O’Riley, McLaughlin and their new partners soon found that the black rock encasing the gold was difficult to remove. Since it appeared to have little value, it was discarded, but only after considerable effort.

B.A. Harrison, a ranch hand from the Truckee Meadows, however, took some of the black rock to an assayer in Placerville, who tested it and found it not only contained a value of $876 per ton in gold—but an astounding $3,000 per ton in silver.

It was this discovery, which all started in Six Mile Canyon, that sparked the “Rush to Washoe.” Within months, thousands of gold-seekers flocked to the region, which at that time was part of the Utah Territory.

Within a few short years, the massive influx of people resulted in the founding of Virginia City along with Gold Hill, Silver City, and other Comstock communities. These boomtowns provided much of the impetus for the creation of the state of Nevada in 1864.

People also spilled into Six Mile Canyon and, in the 1860s, a camp called Mount Pleasant and, later, Ophir, briefly flourished in the canyon. Several large mills, including the massive Gould & Curry, were built to handle the ore being produced by nearby mines. Additionally, homes were constructed along the road leading through the canyon.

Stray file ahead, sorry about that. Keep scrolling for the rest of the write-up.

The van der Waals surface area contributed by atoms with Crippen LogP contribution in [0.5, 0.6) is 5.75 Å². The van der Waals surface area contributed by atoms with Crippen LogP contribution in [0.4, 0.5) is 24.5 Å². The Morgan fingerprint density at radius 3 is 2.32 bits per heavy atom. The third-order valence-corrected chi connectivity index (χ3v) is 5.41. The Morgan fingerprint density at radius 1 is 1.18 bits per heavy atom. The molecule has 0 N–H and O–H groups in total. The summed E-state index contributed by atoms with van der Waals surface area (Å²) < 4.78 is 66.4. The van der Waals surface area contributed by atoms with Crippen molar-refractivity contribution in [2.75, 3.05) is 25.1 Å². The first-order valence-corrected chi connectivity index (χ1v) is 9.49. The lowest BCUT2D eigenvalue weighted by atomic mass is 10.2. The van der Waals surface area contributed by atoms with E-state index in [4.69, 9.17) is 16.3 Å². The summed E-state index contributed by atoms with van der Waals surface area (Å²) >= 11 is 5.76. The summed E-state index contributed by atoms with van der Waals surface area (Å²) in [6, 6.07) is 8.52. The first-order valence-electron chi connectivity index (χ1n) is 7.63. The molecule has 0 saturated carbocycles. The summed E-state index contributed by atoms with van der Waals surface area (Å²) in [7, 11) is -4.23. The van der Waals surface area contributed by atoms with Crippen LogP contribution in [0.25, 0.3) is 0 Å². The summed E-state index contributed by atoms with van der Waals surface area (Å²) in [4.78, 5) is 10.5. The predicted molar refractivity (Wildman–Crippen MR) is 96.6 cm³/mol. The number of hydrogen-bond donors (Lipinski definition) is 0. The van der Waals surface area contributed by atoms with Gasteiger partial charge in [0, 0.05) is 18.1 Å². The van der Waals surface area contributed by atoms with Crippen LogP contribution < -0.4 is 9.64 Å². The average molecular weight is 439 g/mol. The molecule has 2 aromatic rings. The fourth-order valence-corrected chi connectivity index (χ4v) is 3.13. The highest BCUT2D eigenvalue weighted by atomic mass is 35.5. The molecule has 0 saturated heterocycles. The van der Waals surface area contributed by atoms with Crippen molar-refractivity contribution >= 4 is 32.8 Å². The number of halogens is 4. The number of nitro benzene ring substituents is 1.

Those mills were abandoned by the 1870s, but a large cyanide operation, called Butters Mill, was constructed in the canyon in 1902 to reprocess the huge tailing piles made during the earlier mining years.

Today, the ruins of Butters Mill highlight the trip through the canyon. Located just two miles southeast of Virginia City, the stone and concrete ruins are extensive, stretching up the hillside.

Walking through the impressive foundations and walls, it’s easy to imagine that this was once the site of the largest cyanide mill in the country. Old photos show a huge wooden structure that included a tram system to transport ore to the mill.

Butters Mill was abandoned in the late 1930s and Six Mile Canyon hasn’t experienced much action since that time (although a handful of small mining operations are occasionally active in the canyon).

The road continues through some large cottonwood trees and past abandoned tailing piles on the hillsides; obvious reminders of the area’s once-thriving mines.

Along the way, you pass famed Sugarloaf Mountain, the distinctive egg-shaped mound that you see when looking directly east of Virginia City. Adjacent to the road, you can see rolling hills covered with sagebrush and piñon pine trees.

At several places, there are beautiful rock cliffs covered with vivid, green lichen. In the spring, the area becomes a rich carpet of colorful wildflowers.

At about seven miles from Virginia City, the road drops out of the canyon (and the Flowery Mountain Range) and into the Carson Plains. Here, you pass through homes that have been built in the flat in recent years, before reaching U.S. 50.